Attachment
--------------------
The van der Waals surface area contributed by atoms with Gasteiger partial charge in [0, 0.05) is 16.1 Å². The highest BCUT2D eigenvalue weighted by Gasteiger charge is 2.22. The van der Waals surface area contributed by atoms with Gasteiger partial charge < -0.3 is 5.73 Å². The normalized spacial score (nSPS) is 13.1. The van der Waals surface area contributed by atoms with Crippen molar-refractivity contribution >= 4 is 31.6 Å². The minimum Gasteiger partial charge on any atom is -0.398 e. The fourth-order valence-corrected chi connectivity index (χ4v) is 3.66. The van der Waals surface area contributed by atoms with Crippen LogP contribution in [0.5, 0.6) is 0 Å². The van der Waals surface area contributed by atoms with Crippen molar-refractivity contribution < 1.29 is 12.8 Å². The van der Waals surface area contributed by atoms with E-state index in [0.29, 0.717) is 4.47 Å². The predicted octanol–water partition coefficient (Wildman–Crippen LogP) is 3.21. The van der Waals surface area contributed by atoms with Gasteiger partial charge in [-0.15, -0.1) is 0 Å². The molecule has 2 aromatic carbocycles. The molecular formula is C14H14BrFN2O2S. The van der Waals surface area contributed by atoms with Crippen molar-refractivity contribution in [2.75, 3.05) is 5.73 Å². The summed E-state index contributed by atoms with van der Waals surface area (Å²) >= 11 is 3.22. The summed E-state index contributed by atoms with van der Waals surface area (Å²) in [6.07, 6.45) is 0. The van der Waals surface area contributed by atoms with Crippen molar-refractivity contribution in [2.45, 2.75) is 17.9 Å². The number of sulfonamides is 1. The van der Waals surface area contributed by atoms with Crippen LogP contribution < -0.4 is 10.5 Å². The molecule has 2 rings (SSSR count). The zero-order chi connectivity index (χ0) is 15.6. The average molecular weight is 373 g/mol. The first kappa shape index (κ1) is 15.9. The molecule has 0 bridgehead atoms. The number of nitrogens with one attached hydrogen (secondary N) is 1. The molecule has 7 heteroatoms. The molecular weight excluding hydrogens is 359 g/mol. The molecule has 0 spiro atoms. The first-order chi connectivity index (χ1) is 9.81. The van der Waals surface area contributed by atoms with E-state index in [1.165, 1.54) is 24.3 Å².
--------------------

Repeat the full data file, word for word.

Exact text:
The van der Waals surface area contributed by atoms with Gasteiger partial charge in [0, 0.05) is 16.1 Å². The highest BCUT2D eigenvalue weighted by Gasteiger charge is 2.22. The van der Waals surface area contributed by atoms with Gasteiger partial charge < -0.3 is 5.73 Å². The normalized spacial score (nSPS) is 13.1. The van der Waals surface area contributed by atoms with Crippen molar-refractivity contribution >= 4 is 31.6 Å². The minimum Gasteiger partial charge on any atom is -0.398 e. The fourth-order valence-corrected chi connectivity index (χ4v) is 3.66. The van der Waals surface area contributed by atoms with Crippen LogP contribution in [0.5, 0.6) is 0 Å². The van der Waals surface area contributed by atoms with Crippen molar-refractivity contribution < 1.29 is 12.8 Å². The van der Waals surface area contributed by atoms with E-state index in [0.29, 0.717) is 4.47 Å². The predicted octanol–water partition coefficient (Wildman–Crippen LogP) is 3.21. The van der Waals surface area contributed by atoms with Gasteiger partial charge in [-0.15, -0.1) is 0 Å². The molecule has 2 aromatic carbocycles. The molecular formula is C14H14BrFN2O2S. The van der Waals surface area contributed by atoms with Crippen molar-refractivity contribution in [2.75, 3.05) is 5.73 Å². The summed E-state index contributed by atoms with van der Waals surface area (Å²) >= 11 is 3.22. The summed E-state index contributed by atoms with van der Waals surface area (Å²) in [6.07, 6.45) is 0. The van der Waals surface area contributed by atoms with Crippen molar-refractivity contribution in [2.45, 2.75) is 17.9 Å². The number of sulfonamides is 1. The van der Waals surface area contributed by atoms with Crippen LogP contribution < -0.4 is 10.5 Å². The molecule has 2 rings (SSSR count). The zero-order chi connectivity index (χ0) is 15.6. The average molecular weight is 373 g/mol. The first kappa shape index (κ1) is 15.9. The molecule has 0 bridgehead atoms. The number of nitrogens with one attached hydrogen (secondary N) is 1. The molecule has 7 heteroatoms. The molecular weight excluding hydrogens is 359 g/mol. The molecule has 0 spiro atoms. The first-order chi connectivity index (χ1) is 9.81. The van der Waals surface area contributed by atoms with E-state index in [1.165, 1.54) is 24.3 Å².